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ISSUE 118 VOL 7 PUBLISHED 11/5/2004

Arts and Entertainment

Silently raising political 'Voice'

The current exhibit at the Minneapolis Institute of Arts (MIA), The Art of Democracy: Tools of Persuasion, is indicative of most current political art. When I first stepped into MIAs gallery, the barrage of slogans and epithets almost exclusively demanding I vote democratic on Nov. 2 overwhelmed me. It seems like this kind of blatant, anti-Bush commentary is everywhere; in my opinion, it just isnt making for original and provocative political art any longer. While I certainly appreciate the rediscovered (and probably very transient) political fervor of my fellow citizens, I am becoming terribly bored by the whole thing. Ive heard the exact same canned speeches and catch phrases over and over again from politicians, journalists and even from artists. Am I turning into another young cynical non-voter? Of course not  but this intractable din of left-wing/right-wing diatribes is really starting to wear me down. For this reason, I congratulate the current Voice Your Vote exhibit showing in the Dittmann Student Gallery; the show is a contemplative breath of fresh air in the midst of a suffocating, political artistic discourse.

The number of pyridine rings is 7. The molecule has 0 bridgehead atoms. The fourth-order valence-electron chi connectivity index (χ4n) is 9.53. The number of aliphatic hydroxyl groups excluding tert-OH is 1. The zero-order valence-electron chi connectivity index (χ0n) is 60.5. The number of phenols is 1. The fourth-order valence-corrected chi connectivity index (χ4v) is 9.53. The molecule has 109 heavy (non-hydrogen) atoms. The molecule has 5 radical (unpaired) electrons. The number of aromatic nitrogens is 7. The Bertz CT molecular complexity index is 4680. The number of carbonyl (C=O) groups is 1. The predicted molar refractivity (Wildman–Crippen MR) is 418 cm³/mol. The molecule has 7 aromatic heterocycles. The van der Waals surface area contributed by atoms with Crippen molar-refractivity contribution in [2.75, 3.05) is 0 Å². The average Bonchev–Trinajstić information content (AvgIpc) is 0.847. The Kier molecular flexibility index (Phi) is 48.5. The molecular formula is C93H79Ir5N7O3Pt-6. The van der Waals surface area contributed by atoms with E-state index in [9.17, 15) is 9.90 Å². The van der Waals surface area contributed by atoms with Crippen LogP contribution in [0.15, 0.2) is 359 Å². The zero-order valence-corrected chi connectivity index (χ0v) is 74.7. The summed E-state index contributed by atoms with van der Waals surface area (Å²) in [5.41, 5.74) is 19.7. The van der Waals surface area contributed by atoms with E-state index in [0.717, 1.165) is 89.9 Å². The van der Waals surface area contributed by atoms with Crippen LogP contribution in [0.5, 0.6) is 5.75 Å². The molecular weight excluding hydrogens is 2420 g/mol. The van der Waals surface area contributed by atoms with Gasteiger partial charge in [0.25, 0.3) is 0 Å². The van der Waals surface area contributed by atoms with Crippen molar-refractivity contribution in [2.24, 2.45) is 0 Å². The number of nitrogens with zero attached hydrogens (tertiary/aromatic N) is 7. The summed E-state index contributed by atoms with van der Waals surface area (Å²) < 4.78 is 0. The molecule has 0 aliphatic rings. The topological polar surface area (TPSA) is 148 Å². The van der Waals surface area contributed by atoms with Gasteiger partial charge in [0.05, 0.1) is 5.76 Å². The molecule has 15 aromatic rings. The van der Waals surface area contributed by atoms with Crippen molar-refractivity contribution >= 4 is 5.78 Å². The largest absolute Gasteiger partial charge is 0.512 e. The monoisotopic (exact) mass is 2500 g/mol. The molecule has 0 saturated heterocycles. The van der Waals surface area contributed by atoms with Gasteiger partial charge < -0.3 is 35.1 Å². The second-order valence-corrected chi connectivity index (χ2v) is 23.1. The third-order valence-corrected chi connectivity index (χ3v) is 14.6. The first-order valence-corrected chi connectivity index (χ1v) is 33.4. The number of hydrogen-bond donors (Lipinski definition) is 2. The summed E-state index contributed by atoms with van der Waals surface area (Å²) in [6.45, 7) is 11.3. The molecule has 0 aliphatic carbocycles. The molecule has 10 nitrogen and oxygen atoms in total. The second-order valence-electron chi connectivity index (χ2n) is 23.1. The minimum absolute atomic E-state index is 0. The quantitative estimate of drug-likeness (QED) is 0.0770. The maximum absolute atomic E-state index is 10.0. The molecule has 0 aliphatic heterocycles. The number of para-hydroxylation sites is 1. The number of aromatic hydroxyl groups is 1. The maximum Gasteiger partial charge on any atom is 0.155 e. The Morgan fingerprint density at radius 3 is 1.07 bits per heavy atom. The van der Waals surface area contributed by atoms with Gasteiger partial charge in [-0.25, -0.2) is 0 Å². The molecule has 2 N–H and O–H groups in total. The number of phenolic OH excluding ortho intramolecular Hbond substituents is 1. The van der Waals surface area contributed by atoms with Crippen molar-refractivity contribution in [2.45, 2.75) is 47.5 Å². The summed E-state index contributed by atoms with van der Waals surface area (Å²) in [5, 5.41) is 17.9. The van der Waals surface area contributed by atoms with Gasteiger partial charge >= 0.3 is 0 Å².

Message in full 'Swing'

Last spring, Artist in Residence Anthony Roberts debuted his multimedia dance piece Swing a Club: facing cancer in honor of his brother Tom, who passed away on in early 2001. What initially began as Roberts own artistic process of healing has turned into a guide for the St. Olaf community to reflect on their own experiences with illness and loss, and open dialogue on the impact of cancer. Encore performances of Companydances Swing a Club commence tonight and will continue through Nov. 6, each night at 7:30 p.m. in Dittmanns Studio One. Performances include a post-discussion about the show and the provision of educational resources from the St. Olaf Cancer Connection.

Buechner a master in her class

From the first note of her dazzling performance in Urness Recital Hall on Monday evening, Sara Davis Buechner had her audience captivated by her sensitive and thoughtful playing. A world-renowned pianist, Buechner, who is an assistant professor of piano and chamber music at the University of British Columbia, gave a masterclass for several lucky St. Olaf piano majors Monday afternoon, prior to her evening performance.

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